Editor’s note: please welcome Justin Guinn, one of our Dayton Campus Connect interns.
The 7th annual Dayton Music Festival this past weekend allotted a surprisingly vast, wholesome and weird introduction into the Gem City’s live music scene.
Sad Cadillac kicked-off the noise Saturday night at the Oregon Express. Their sound was an excellent balance of crunchy rhythm and stellar lead guitar mixed with hard, smooth vocals. It’s somewhat reminiscent of Black Rebel Motorcycle Club knotted with a faint ‘90s grunge vibe. The three piece(two guitars and drums) laid it down right and left me yearning for a full length set sometime soon.
After Sad Cadillac, I made my way up 5th Street to catch Oxymoronatron at the Tumbleweed Connection. Little did I know of the strangeness that awaited. Oxymoronatron was unlike anything I’ve ever witnessed before. They come on like a traumatic dose of amphetamine and leave you confused and exhausted. These four performers bring an intensity that could, under the roof of a more appropriate venue, be instantaneously fun and contagious. But in the Tumbleweed, the band seemed cramped and reserved. The weirdness of Oxymoronatron came out of nowhere and moved in leaps and bounds. After their set, my auditory pallet was significantly over-saturated.
To distract my mind from the craziness of Oxymoronatron, I traced my steps back to the Oregon Express to check out Moon High. I was afraid I’d be stuck in an Oxymoronatronic daze, but immediately the beach-folk-Americana of Moon High calmed my nerves. Their sound was firmly driven, but in a smooth, natural way. They had this indie folk, SoCal beachy quality like a raw, modern CSNY that made me want to take a road trip to the coast, any coast. Their set was a perfect blend of peaceful serenity and harmonious musical talent. They definitely earned a top spot on my list of bands to watch.
I could have easily floated downstream on Moon High’s beautiful sound all night, but they followed suit with a half-hour set and, of course, I had a job to do. I was still looking for a deep, driving, in-your-face rock band. My wish was granted at back the Tumbleweed. After meeting up with an old friend and ordering a Moe-garita, we made our way to the balcony to observe The Fervor. What a sight they were. I knew I was in for a good time when their lead girl, Natalie Felker threw a verbal right hook at a heckling, over-served patron. She is reminiscent of a Grace Slick/Zooey Deschanel mix with stellar piano skills. Add to that the impressive sound and energy of their guitarist, her husband, Ben Felker, and the result is pretty damn soulful. It was no surprise when I read on their MySpace that they teamed up with My Morning Jacket frontman Yim Yames to release their latest album, Arise, Great Warrior.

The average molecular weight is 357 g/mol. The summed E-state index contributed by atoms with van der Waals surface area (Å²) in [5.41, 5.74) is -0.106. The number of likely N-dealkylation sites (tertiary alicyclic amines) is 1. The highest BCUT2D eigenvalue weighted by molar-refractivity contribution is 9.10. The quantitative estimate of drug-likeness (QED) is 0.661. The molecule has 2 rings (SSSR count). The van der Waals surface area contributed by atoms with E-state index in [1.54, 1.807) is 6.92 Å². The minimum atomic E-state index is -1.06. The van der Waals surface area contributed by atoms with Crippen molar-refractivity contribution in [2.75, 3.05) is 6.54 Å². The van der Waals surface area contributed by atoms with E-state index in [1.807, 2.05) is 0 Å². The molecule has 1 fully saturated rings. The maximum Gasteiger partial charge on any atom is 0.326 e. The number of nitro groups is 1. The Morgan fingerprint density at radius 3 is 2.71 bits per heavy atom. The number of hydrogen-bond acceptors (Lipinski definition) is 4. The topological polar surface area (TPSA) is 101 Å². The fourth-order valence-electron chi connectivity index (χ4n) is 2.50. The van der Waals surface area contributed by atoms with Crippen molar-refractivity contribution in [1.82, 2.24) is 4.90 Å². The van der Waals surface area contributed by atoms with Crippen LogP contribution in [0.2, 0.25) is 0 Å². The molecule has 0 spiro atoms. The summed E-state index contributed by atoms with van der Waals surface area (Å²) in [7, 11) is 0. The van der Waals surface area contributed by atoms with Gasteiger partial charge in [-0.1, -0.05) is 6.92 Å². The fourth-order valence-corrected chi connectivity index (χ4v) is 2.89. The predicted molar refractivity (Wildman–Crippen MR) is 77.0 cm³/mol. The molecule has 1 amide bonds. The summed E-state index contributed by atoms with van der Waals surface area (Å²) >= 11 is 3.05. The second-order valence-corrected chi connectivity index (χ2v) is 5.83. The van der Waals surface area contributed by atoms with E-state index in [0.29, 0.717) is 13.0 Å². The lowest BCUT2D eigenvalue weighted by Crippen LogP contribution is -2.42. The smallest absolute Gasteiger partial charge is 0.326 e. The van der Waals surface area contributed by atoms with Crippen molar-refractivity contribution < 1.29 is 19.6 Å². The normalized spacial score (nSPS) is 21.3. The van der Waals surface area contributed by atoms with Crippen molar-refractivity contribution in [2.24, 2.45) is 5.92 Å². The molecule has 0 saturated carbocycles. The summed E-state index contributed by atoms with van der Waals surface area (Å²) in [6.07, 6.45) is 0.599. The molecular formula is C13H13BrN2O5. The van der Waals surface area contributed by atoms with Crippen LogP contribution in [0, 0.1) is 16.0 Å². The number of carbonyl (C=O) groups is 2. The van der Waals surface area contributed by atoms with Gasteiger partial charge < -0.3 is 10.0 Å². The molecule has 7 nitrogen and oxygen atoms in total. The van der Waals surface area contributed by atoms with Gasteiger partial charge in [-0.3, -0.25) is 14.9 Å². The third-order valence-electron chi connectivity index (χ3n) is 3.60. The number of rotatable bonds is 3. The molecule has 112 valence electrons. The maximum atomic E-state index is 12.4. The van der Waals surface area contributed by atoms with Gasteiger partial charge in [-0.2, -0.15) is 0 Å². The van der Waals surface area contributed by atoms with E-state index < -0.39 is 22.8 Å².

Each of these bands were entirely unique from the others, except that they all had this very apparent organic, “we do this because we love it” quality. I was blown away by the sounds they put out, and honestly, I didn’t think I would be. They all laid it down hard, leaving me wishing they had been slotted for full sets. The music was on point, but what really stood out to me was the Oregon District itself.
That .2 mile stretch between Patterson and Wayne is timelessly hip. Not in the sense of wayfarers, flannel and tight jeans, but in a freak power/destined for the edge way. It’s hospitable, but the air carries this slightly unstable energy capable of break at any moment. Come as you are, stay as long as you like, return soon or never, it doesn’t matter. It’s something every town/city ought to have, but something not all towns/cities could handle. I’m ashamed that I’m in my fourth year at UD and have just now discovered this magical place. Saddening, but at least I realize it. I got my first real dose of the Oregon District last Saturday and now I yearn for another.
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